The AFL will look at a mid-season trade period of draft picks allowing clubs to trade national draft picks with clubs for mid-season draft picks.
The league is not looking at trading of players between clubs mid-season but is open to the idea of trading picks between the various drafts.
Under the idea raised by the league’s football manager Brad Scott a club could trade their draft pick from the national draft in November with a club to get access to a player they want in the mid-season draft.
“I think any way we can get more flexibility into the way we can get our player movement system works is something we should look at,” Scott said.
“I am not sure the industry is quite ready, or fans are ready, for players to be playing for them one week and another club the next week. But we are open-minded to it.
“In the short-term a mid-season trade period (of players) is not on the table but it is certainly something we will investigate.
“You might have Melbourne say ‘what if we trade picks? We really want that kid in the mid-season rookie draft so we will trade a pick in the national draft to get first pick in the mid-season rookie draft to get the player we want’.
“I am just throwing that out as an idea. These are things we are talking about to say how can we provide some flexibility while addressing all the concerns you raise (about tanking if clubs were to be able to trade players mid-season)?”
In a temperature check of the competition after eight rounds Scott said the statistics reinforced what had appeared to be the case about a shift to more attacking football.
Scott said that, pleasingly: margins in games were lower, even with the poor seasons of West Coast and North Melbourne; the number of unbroken chains of play transitioning the ball from defence to attack had risen; and big key forwards were having a bigger impact.
“Twenty-nine times this year we have had a key forward kick five goals or more in a game. As a reference that only happened 50 times for the whole season last year,” Scott said.
“Harry McKay going down won’t help that but when you think of Tom Lynch, Curnow, Hawkins, Cameron, Wright, Max King, Ben King being out. The big forward is now a real weapon.”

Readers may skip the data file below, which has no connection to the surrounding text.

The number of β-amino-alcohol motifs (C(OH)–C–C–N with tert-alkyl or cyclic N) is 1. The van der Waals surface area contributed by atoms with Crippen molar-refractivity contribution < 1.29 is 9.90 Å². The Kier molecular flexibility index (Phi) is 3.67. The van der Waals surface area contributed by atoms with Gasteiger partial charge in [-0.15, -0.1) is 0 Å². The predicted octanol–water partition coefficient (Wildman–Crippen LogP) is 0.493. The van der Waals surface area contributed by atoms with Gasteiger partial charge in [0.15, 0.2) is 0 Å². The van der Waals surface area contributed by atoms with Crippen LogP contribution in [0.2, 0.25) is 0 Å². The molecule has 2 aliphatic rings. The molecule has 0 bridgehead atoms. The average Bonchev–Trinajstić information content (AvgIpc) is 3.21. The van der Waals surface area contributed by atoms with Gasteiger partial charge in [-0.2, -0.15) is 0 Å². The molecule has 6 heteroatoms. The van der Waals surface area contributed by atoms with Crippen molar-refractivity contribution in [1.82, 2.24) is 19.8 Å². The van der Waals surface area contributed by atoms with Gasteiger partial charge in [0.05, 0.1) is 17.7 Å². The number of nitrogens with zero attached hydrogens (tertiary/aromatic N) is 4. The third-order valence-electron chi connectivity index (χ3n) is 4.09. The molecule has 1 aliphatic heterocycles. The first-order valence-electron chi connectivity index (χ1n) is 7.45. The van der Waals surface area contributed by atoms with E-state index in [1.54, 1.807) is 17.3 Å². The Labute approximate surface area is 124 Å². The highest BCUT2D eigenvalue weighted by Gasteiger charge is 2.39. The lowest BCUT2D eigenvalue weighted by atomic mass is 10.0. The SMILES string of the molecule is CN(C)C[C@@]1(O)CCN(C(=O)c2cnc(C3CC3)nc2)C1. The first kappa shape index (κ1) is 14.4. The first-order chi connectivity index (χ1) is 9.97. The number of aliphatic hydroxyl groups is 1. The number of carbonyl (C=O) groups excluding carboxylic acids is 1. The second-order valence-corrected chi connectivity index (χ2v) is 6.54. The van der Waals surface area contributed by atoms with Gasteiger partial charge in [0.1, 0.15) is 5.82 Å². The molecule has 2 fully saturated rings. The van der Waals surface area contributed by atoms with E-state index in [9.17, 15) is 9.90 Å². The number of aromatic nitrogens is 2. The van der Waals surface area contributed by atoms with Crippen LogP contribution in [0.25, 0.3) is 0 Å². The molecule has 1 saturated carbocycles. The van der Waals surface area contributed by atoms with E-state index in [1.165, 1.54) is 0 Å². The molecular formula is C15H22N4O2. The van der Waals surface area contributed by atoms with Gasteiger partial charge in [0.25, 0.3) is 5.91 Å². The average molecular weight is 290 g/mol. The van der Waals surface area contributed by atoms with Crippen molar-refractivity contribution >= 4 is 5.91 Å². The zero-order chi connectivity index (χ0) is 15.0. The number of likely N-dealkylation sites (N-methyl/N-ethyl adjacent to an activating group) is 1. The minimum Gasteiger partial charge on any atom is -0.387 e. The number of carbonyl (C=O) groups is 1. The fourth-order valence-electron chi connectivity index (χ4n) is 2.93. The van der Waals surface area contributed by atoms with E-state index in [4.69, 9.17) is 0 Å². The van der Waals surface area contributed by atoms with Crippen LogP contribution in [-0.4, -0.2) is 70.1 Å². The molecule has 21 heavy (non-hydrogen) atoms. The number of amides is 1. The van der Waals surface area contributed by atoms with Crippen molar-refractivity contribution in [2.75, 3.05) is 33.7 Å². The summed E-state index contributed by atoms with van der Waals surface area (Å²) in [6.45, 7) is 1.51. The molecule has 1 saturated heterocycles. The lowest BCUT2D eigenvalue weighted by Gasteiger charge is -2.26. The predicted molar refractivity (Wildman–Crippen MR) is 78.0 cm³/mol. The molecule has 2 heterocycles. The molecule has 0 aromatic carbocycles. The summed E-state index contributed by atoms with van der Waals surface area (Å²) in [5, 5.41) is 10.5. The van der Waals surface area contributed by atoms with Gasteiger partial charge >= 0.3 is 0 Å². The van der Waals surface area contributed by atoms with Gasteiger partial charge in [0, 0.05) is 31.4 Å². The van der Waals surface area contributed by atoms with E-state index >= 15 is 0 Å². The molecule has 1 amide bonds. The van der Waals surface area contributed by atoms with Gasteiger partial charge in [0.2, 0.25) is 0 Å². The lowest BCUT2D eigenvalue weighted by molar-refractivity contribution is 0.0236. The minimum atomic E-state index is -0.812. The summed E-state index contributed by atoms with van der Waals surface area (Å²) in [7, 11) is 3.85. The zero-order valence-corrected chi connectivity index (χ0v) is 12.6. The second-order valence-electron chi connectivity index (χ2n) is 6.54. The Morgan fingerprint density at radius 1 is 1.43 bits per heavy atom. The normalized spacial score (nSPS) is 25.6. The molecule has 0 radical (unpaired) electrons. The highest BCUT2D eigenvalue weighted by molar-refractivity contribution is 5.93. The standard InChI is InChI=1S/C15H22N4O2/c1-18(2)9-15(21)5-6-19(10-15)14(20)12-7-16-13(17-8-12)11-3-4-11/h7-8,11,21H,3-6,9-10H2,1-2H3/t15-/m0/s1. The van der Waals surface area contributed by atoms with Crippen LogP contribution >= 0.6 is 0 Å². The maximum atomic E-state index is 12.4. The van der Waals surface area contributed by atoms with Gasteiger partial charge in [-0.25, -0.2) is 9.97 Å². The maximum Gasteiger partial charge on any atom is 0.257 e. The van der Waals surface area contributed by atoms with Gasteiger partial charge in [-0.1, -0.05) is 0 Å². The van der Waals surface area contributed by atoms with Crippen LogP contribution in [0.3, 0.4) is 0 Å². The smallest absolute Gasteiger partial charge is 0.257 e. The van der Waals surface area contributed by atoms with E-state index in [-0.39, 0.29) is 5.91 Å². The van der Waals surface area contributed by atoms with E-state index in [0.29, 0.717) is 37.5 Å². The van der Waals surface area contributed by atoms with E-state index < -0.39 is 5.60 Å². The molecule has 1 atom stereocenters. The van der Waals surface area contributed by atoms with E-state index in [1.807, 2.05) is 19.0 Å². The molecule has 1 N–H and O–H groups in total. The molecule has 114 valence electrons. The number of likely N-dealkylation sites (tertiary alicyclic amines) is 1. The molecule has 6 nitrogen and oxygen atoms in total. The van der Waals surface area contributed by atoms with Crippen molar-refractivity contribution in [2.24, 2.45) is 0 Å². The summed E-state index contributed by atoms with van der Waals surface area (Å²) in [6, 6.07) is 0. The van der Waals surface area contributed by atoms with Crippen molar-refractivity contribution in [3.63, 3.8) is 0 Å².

Scott said he was comfortable with the push in the back rule and liked to see a test of strength between key forwards and backs in marking contests.
“We want to see big forwards assert their dominance in marking contests. If it’s a clear push pay it but, personally, I like the test of strength,” Scott said.
He said the rule changes were not the cause of the shift towards more attacking offensive football for that had to be coach-driven but the rule changes deliberately made it harder to lock games down and encouraged the coaches to be more attacking.
“I am not sure the industry is quite ready, or fans are ready, for players to be playing for them one week and another club the next week. But we are open-minded to it.”
“The narrative has always been we need to skew things back to give offence a chance because defence was just winning and when teams got a three goal lead they would just lock the game down. That is very, very difficult if not impossible to do now,” he said.
“You can’t stack numbers behind the ball at centre bounces. You can’t play a really compressed congested style defence where the man on the mark is your first layer of defence. Whether you like that (stand) rule or not it makes it extremely difficult for teams to go defending for long periods in games.
“So now teams can come back and that gives them a chance to win and that keeps people engaged in the game but it’s also, quite frankly, a better style of footy.
“If you are a coach now and you don’t focus on offence well it’s going to be hard to get back into games because you are not going to be able to hold up the dam wall for very long. Your best form of defence now is offence.”
He said the AFL was not unduly concerned with North Melbourne still struggling in the lower reaches of the ladder saying they had a nucleus of good young players from top draft picks and were a team in transition.
“It’s difficult at the moment but in the medium term no I am not concerned,” he said.
The AFL would also review the medical sub at the end of the year and consider changes such as allowing a team without an injury to use their medical sub if the opposition got the chance to bring on a fresh player to replace an injured one.
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